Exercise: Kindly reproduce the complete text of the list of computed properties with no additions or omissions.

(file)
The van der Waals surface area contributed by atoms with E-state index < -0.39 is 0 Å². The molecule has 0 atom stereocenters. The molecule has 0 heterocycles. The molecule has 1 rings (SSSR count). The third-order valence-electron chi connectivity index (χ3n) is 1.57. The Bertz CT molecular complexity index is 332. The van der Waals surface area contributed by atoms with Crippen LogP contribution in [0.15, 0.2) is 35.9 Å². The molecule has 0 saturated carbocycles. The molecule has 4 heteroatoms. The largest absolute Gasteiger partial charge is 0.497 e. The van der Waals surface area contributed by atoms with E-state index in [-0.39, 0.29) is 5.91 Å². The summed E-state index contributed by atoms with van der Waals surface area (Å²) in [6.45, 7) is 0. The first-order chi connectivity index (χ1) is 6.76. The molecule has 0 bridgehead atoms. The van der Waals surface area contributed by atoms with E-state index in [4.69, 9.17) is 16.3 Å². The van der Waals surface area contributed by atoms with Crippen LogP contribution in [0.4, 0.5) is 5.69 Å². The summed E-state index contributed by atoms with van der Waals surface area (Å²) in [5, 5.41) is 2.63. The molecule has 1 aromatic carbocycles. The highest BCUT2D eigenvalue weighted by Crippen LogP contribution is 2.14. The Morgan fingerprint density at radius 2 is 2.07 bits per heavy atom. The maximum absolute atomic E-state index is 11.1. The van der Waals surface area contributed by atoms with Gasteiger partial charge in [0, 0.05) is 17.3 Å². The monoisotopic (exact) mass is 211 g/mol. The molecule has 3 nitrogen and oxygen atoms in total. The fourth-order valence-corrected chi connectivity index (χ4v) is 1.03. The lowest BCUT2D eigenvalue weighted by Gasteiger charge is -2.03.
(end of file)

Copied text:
The van der Waals surface area contributed by atoms with E-state index < -0.39 is 0 Å². The molecule has 0 atom stereocenters. The molecule has 0 heterocycles. The molecule has 1 rings (SSSR count). The third-order valence-electron chi connectivity index (χ3n) is 1.57. The Bertz CT molecular complexity index is 332. The van der Waals surface area contributed by atoms with Crippen LogP contribution in [0.15, 0.2) is 35.9 Å². The molecule has 0 saturated carbocycles. The molecule has 4 heteroatoms. The largest absolute Gasteiger partial charge is 0.497 e. The van der Waals surface area contributed by atoms with E-state index in [-0.39, 0.29) is 5.91 Å². The summed E-state index contributed by atoms with van der Waals surface area (Å²) in [6.45, 7) is 0. The first-order chi connectivity index (χ1) is 6.76. The molecule has 0 bridgehead atoms. The van der Waals surface area contributed by atoms with E-state index in [4.69, 9.17) is 16.3 Å². The van der Waals surface area contributed by atoms with Crippen LogP contribution in [0.4, 0.5) is 5.69 Å². The summed E-state index contributed by atoms with van der Waals surface area (Å²) in [5, 5.41) is 2.63. The molecule has 1 aromatic carbocycles. The highest BCUT2D eigenvalue weighted by Crippen LogP contribution is 2.14. The Morgan fingerprint density at radius 2 is 2.07 bits per heavy atom. The maximum absolute atomic E-state index is 11.1. The van der Waals surface area contributed by atoms with Gasteiger partial charge in [0, 0.05) is 17.3 Å². The monoisotopic (exact) mass is 211 g/mol. The molecule has 3 nitrogen and oxygen atoms in total. The fourth-order valence-corrected chi connectivity index (χ4v) is 1.03. The lowest BCUT2D eigenvalue weighted by Gasteiger charge is -2.03.